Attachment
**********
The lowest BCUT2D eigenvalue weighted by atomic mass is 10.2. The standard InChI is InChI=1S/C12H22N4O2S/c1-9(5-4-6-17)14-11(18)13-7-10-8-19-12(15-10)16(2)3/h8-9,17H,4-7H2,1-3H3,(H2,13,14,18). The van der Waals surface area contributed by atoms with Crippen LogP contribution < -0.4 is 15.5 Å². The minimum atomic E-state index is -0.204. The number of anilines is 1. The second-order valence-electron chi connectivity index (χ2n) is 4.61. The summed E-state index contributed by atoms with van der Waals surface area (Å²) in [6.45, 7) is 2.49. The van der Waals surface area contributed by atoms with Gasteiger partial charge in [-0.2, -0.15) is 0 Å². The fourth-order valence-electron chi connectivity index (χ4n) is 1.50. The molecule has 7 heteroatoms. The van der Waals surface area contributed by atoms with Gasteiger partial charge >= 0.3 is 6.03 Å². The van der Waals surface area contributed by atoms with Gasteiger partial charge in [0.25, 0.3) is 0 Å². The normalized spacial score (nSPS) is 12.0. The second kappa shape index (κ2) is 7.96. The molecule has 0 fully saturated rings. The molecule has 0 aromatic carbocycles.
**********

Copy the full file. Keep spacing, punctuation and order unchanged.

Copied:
The lowest BCUT2D eigenvalue weighted by atomic mass is 10.2. The standard InChI is InChI=1S/C12H22N4O2S/c1-9(5-4-6-17)14-11(18)13-7-10-8-19-12(15-10)16(2)3/h8-9,17H,4-7H2,1-3H3,(H2,13,14,18). The van der Waals surface area contributed by atoms with Crippen LogP contribution < -0.4 is 15.5 Å². The minimum atomic E-state index is -0.204. The number of anilines is 1. The second-order valence-electron chi connectivity index (χ2n) is 4.61. The summed E-state index contributed by atoms with van der Waals surface area (Å²) in [6.45, 7) is 2.49. The van der Waals surface area contributed by atoms with Gasteiger partial charge in [-0.2, -0.15) is 0 Å². The fourth-order valence-electron chi connectivity index (χ4n) is 1.50. The molecule has 7 heteroatoms. The van der Waals surface area contributed by atoms with Gasteiger partial charge >= 0.3 is 6.03 Å². The van der Waals surface area contributed by atoms with Gasteiger partial charge in [0.25, 0.3) is 0 Å². The normalized spacial score (nSPS) is 12.0. The second kappa shape index (κ2) is 7.96. The molecule has 0 fully saturated rings. The molecule has 0 aromatic carbocycles.